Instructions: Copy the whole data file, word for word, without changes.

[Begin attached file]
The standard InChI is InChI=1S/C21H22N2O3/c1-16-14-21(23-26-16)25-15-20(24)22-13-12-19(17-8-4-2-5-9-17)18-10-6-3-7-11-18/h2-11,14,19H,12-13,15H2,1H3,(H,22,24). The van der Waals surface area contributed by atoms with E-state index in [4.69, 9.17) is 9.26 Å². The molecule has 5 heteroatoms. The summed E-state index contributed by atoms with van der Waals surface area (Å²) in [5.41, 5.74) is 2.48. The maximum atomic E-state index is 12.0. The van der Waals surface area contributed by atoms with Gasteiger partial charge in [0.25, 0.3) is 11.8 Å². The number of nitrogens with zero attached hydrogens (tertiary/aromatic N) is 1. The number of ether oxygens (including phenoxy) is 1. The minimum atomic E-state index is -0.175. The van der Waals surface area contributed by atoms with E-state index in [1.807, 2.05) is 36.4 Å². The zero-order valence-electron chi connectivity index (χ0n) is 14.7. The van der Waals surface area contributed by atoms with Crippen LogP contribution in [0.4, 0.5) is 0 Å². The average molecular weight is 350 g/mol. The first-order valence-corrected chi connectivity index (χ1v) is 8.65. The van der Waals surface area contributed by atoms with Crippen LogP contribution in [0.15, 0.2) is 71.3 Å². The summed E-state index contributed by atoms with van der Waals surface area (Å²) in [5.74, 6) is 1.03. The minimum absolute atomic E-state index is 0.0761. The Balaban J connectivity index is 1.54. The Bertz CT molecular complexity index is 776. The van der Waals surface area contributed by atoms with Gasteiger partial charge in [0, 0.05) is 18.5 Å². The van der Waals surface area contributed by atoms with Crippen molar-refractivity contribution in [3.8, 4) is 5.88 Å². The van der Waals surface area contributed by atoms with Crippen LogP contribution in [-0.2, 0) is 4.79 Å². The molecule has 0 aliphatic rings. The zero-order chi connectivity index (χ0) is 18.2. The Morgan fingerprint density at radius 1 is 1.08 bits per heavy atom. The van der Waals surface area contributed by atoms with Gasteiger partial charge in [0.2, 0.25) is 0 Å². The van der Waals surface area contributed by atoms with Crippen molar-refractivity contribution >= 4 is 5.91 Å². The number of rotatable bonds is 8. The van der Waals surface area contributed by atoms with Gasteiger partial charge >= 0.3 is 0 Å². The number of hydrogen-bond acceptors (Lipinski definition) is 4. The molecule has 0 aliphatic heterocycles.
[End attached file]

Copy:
The standard InChI is InChI=1S/C21H22N2O3/c1-16-14-21(23-26-16)25-15-20(24)22-13-12-19(17-8-4-2-5-9-17)18-10-6-3-7-11-18/h2-11,14,19H,12-13,15H2,1H3,(H,22,24). The van der Waals surface area contributed by atoms with E-state index in [4.69, 9.17) is 9.26 Å². The molecule has 5 heteroatoms. The summed E-state index contributed by atoms with van der Waals surface area (Å²) in [5.41, 5.74) is 2.48. The maximum atomic E-state index is 12.0. The van der Waals surface area contributed by atoms with Gasteiger partial charge in [0.25, 0.3) is 11.8 Å². The number of nitrogens with zero attached hydrogens (tertiary/aromatic N) is 1. The number of ether oxygens (including phenoxy) is 1. The minimum atomic E-state index is -0.175. The van der Waals surface area contributed by atoms with E-state index in [1.807, 2.05) is 36.4 Å². The zero-order valence-electron chi connectivity index (χ0n) is 14.7. The van der Waals surface area contributed by atoms with Crippen LogP contribution in [0.4, 0.5) is 0 Å². The average molecular weight is 350 g/mol. The first-order valence-corrected chi connectivity index (χ1v) is 8.65. The van der Waals surface area contributed by atoms with Crippen LogP contribution in [0.15, 0.2) is 71.3 Å². The summed E-state index contributed by atoms with van der Waals surface area (Å²) in [5.74, 6) is 1.03. The minimum absolute atomic E-state index is 0.0761. The Balaban J connectivity index is 1.54. The Bertz CT molecular complexity index is 776. The van der Waals surface area contributed by atoms with Gasteiger partial charge in [0, 0.05) is 18.5 Å². The van der Waals surface area contributed by atoms with Crippen molar-refractivity contribution in [3.8, 4) is 5.88 Å². The van der Waals surface area contributed by atoms with Crippen LogP contribution in [-0.2, 0) is 4.79 Å². The molecule has 0 aliphatic rings. The zero-order chi connectivity index (χ0) is 18.2. The Morgan fingerprint density at radius 1 is 1.08 bits per heavy atom. The van der Waals surface area contributed by atoms with Gasteiger partial charge in [0.2, 0.25) is 0 Å². The van der Waals surface area contributed by atoms with Crippen molar-refractivity contribution >= 4 is 5.91 Å². The number of rotatable bonds is 8. The van der Waals surface area contributed by atoms with Gasteiger partial charge >= 0.3 is 0 Å². The number of hydrogen-bond acceptors (Lipinski definition) is 4. The molecule has 0 aliphatic heterocycles.